Calvin Bryne co-authored this post.
As with other environmental policies, California leads the nation in encouraging electric vehicle (EV) adoption. The state has made huge strides in promoting cleaner cars, and opportunities remain to fully tap the benefits of this clean energy resource.
California as a model for national policy
In California, vehicles are responsible for almost 40 percent of total greenhouse gas emissions, making transportation the state’s greatest sole contributor to climate pollution. The enormity of this problem was an impetus for California becoming the first state to adopt comprehensive vehicle emissions standards in 2009. Modeled largely after California’s regulations of the same name, the federal Clean Car Standards set national greenhouse-gas reduction goals for vehicles made between 2017 and 2025, and established incentives for manufacturers to produce technologically-advanced new cars.
Also posted in California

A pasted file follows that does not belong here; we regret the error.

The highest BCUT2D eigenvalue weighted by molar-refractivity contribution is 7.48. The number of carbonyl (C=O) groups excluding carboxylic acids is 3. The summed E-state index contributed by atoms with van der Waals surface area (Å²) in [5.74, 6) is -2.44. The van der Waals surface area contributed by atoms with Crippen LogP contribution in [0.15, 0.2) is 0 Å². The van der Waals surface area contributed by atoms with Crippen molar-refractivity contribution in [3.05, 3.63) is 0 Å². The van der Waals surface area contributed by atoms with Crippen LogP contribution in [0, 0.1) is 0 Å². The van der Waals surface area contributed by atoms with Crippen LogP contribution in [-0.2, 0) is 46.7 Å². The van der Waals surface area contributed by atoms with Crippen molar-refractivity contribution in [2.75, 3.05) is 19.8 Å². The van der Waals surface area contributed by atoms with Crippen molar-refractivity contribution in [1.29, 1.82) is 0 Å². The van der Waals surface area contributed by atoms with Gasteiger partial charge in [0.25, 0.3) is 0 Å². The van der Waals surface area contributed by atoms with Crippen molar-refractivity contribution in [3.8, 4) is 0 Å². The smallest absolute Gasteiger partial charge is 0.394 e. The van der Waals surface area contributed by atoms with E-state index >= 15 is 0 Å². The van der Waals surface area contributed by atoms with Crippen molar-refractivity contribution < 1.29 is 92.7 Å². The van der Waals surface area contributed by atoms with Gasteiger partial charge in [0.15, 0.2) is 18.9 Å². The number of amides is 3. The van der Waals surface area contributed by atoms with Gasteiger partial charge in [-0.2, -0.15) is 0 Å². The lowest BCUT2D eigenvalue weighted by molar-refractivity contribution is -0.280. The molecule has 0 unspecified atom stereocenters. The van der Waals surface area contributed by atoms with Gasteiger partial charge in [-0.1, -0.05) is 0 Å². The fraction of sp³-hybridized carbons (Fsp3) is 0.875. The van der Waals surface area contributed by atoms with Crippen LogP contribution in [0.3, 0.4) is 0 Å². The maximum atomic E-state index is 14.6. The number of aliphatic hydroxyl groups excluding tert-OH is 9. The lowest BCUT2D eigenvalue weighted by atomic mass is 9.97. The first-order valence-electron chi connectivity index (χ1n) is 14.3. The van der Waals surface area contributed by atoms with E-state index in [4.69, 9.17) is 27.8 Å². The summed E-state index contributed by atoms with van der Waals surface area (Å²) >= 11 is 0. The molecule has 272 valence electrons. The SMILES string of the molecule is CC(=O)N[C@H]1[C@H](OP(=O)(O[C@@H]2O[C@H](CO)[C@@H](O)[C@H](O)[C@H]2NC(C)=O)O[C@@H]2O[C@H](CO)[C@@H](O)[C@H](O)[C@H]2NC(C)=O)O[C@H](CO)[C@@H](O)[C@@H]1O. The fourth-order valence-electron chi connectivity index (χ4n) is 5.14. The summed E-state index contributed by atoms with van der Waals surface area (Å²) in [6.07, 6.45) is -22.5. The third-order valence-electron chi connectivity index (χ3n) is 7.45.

By: Karin Rives
Not too long ago, making and selling your own electricity via rooftop solar was a novelty. Today, with 784,000 homes and businesses in the United States already on solar, such transactions are taking place every day in 44 states.
Now comes Bring Your Own Battery
As any child of the ’80s knows, October 21, 2015 is “Back to the Future Day” – the day that the film’s protagonist, Marty McFly, travels to the future in his DeLorean. Though it would no doubt be useful to have access to flying cars (think of the traffic one could avoid), Californians are seeing increased access to something more practical: electric vehicles (EVs).
In order to meet the state’s greenhouse gas (GHG) reduction goals, emissions from transportation – the sector most responsible for harmful pollution – need to be addressed. Enter Governor Brown’s zero-emission vehicle (ZEV) mandate, which aims to build enough infrastructure statewide to support one million clean vehicles by 2020, and put 1.5 million ZEVs on the road by 2025. With this executive order, we have a much better chance of ensuring a low-carbon future and effectively combatting climate change in California. Read More
By: Katie Hsia-Kiung